Argument preview: What kind of help does the Constitution require for defendants in capital cases?
on Apr 19, 2017 at 11:45 am
Thirty-one years ago, the Supreme Court ruled that a defendant who can show that his mental health is likely to play an important role at trial is entitled to help from a psychiatrist if he cannot afford it. Next week the justices will consider exactly what that holding meant – and in particular, whether it makes clear that the psychiatrist must be independent of the prosecution. The life of an Alabama death row inmate could hinge on their answer.
The inmate, James McWilliams, was convicted of the December 1984 rape and murder of Patricia Reynolds during a robbery at the Tuscaloosa convenience store where she worked. At his sentencing hearing, McWilliams and his mother both testified about childhood injuries to McWilliams’ head, which caused him to suffer from severe headaches. Before his arrest, a psychologist had also reported that McWilliams had a “blatantly psychotic thought disorder.” But a psychiatrist who testified for the state told jurors that he had “found no evidence of psychosis,” while a psychologist testified that a test given to McWilliams was “clinically invalid” because “McWilliams had not been candid in his responses.” Of the 12 jurors, 10 voted for death, and two voted for a life sentence.
When deciding whether to impose the death penalty in Alabama, the jury only renders an advisory verdict; the ultimate decision is made by the judge. Two days before the judge sentenced McWilliams, a neuropsychological evaluation reported that McWilliams had (among other things) “organic brain dysfunction” and “genuine neuropsychological problems.” The day before McWilliams’ sentencing, his attorney received records from the state psychiatric hospital, with psychological records from the state prison following on the day of the sentencing. McWilliams’ attorney tried to delay the sentencing to consult with an independent expert about those records, but the trial judge denied the motions and sentenced McWilliams to death, concluding that McWilliams was “feigning, faking, and manipulative.”
After McWilliams’ state appeals were unsuccessful, he went to federal court, where he argued that he was entitled to help from an independent psychiatrist; the failure to provide him with one, he contended, violated his constitutional right to due process. The district court rejected that claim, and a divided three-judge panel of the U.S. Court of Appeals for the 11th Circuit affirmed. Earlier this year, the Supreme Court agreed to weigh in.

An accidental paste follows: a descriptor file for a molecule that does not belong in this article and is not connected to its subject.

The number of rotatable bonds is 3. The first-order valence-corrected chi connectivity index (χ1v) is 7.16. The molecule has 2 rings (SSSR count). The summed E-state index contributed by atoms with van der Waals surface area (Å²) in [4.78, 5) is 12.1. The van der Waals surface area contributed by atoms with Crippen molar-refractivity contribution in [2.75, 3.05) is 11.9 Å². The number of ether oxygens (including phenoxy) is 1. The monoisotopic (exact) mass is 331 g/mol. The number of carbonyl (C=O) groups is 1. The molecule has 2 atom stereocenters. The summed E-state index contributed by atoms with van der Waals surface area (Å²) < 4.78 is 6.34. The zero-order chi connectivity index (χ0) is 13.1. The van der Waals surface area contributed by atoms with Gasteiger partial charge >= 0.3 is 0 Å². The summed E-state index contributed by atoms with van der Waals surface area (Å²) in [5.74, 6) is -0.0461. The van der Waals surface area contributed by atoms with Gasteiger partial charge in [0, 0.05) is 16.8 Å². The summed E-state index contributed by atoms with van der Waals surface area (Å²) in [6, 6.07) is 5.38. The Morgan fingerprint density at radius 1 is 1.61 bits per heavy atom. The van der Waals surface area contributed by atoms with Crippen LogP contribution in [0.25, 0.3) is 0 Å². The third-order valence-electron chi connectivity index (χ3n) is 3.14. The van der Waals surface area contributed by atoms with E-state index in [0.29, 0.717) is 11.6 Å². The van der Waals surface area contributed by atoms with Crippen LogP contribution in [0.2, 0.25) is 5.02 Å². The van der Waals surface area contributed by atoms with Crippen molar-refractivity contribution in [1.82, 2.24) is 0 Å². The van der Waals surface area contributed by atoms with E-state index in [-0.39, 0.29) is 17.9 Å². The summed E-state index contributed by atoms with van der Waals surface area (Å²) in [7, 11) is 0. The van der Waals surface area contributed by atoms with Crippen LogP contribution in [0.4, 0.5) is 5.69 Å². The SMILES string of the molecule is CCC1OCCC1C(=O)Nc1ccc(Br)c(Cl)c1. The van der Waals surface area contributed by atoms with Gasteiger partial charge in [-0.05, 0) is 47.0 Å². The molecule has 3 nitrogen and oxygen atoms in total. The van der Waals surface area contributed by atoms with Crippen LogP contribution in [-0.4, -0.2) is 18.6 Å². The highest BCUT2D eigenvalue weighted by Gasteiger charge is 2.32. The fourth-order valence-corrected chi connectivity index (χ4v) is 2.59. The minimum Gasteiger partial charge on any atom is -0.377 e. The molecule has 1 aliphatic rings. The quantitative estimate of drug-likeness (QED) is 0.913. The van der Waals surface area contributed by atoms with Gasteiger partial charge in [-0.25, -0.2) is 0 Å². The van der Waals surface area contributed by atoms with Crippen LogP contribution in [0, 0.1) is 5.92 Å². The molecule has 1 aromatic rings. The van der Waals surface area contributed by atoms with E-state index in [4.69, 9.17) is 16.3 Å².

Just a few months after Reynolds was murdered, the Supreme Court issued its decision in Ake v. Oklahoma, the case of an Oklahoma inmate who planned to raise an insanity defense at his murder trial and asked the state trial court to ensure that he received assistance from a psychiatrist. The trial court rejected his request, and the defendant was convicted and sentenced to death. A state appeals court affirmed that denial, but the Supreme Court reversed.
McWilliams’ case comes to the Supreme Court as a federal habeas case: With his state appeals finished, he is now challenging the constitutionality of his sentence in federal court. Under federal law, a federal judge can grant relief to a state prisoner only when the state court’s decision is contrary to clearly established federal law. This means that McWilliams faces a high bar: He must show not only that he had a right to an expert who was independent of the prosecution, but also that such a right was clearly established by the Supreme Court’s decision in Ake.
McWilliams argues that he easily meets that standard. In Ake, he reasons, the court ruled that an indigent defendant “whose mental health is a significant issue” is entitled to “a competent expert to ‘assist in evaluation, preparation, and presentation of the defense.’” That expert, he contends, can only do his job properly if he is completely independent of the prosecution. Indeed, he points out, the facts of Ake support his position: Although the defendant in that case was evaluated by a neutral team of mental health professionals who worked for the state, the Supreme Court reversed the lower courts’ rulings and ordered the state to give Ake a new trial, thereby “rejecting a neutral evaluation of this kind.”